On completion of a two-match Test series against the West Indies, Pakistan is hosting a five-match T20 series and a three-match one-day series, starting on Sept. 17, against a New Zealand squad, minus some well-known players. Permission has been given for COVID-19-vaccinated spectators to attend within a maximum 25 percent capacity. The series will be the first time that New Zealand has toured Pakistan for 19 years, when a bomb blast during a Test in Karachi brought an end to the visit.

The England men’s and women’s teams are due to tour Pakistan in mid-October, each for white ball cricket. The last England men’s tour was in 2005. The Pakistan Cricket Board’s chair is confident that there will be no problem in hosting the matches. England were also due to tour Bangladesh in late September/October, but this has been postponed. Conveniently, it allows players of both sides to re-join the IPL.

There is much flexibility in the responses of the cricketing authorities to an unpredictable external environment. This has also been apparent in the women’s game. The qualifying pathways for the 2023 Women’s T20 World Cup take place between late August and late September in five groups, one team qualifying from each group for progression to the next stage en route to South Africa in February 2023.

In Europe, five teams – Turkey having withdrawn because travel permits could not be authorized in time – competed between Aug. 26 and 30 in Spain rather than Scotland, as originally intended, with Scotland qualifying. Four teams will compete between Sept. 11 and 18 in the US for the Americas place, as planned, as will eight in Samoa between Sept. 3 and 8 for the East Asia and Pacific place. Eight teams in the Asia group, hosted by Malaysia, will compete between Nov. 22 and 28, switched to allow back-to-back men’s and women’s competitions. In the Africa group, hosted by Botswana, 11 teams will now compete between Sept. 3 and 11, rescheduled from October.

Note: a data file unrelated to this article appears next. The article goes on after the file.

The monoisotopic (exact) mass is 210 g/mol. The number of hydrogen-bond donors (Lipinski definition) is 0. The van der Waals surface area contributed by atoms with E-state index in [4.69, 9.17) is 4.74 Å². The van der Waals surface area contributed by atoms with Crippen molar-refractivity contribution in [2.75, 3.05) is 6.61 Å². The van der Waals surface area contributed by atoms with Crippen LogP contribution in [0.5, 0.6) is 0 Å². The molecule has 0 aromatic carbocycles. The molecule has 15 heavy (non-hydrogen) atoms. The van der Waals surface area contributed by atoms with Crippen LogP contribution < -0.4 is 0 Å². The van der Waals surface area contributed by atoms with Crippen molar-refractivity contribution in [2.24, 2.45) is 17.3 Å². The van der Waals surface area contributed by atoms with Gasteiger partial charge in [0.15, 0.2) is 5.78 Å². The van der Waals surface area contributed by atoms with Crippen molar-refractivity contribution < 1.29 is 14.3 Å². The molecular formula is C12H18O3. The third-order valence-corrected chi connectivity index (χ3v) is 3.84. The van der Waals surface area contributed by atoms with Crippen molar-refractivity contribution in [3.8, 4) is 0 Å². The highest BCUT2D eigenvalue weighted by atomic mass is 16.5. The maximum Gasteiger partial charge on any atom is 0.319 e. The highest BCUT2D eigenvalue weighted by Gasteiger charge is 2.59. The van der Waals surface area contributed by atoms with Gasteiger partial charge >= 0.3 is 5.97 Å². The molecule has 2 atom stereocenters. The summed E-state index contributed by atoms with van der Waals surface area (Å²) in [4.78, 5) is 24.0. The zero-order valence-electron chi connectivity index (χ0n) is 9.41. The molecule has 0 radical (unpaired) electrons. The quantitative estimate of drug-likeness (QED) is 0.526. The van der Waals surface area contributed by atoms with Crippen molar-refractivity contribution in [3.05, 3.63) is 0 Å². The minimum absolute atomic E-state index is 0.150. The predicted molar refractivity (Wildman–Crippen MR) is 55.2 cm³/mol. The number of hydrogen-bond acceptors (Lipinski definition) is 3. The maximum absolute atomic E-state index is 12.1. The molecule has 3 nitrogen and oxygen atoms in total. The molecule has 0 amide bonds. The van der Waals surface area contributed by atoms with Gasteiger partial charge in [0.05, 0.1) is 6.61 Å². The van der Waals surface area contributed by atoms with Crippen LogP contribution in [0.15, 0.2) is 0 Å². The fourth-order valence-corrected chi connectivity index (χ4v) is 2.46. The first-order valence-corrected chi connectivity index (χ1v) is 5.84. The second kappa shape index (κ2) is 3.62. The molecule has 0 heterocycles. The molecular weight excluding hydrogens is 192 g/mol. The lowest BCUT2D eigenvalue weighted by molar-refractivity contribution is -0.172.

It is notable that, out of the 37 teams seeking qualification, eight – Bhutan, Botswana, Cameroon, France, Malawi, Myanmar, the Philippines, and Turkey – are competing in an ICC women’s event for the first time, reflecting the growth in women’s cricket in emerging markets. Argentina and Brazil return to an ICC women’s competition for the first time since 2012.

Having been fortunate to be present at the opening of Rwanda’s international stadium in October 2018, I keep an eye on the progress of cricket in the country. In a recently completed, closely fought, five-match series with Ghana, the latter triumphed by three matches to two. International cricket is alive in many parts of the world, but is it well?

Although live cricket is screened, it needs audience participation, sponsorship, and revenue streams. This has been seriously denuded for the last year, with England and Wales being the first beneficiaries of permissions for capacity crowds.

Fortunately, the IPL and T20 men’s World Cup will take place but without the crowds that would have been in place in India. The game has a tough struggle in the face of economic, political, and social challenges.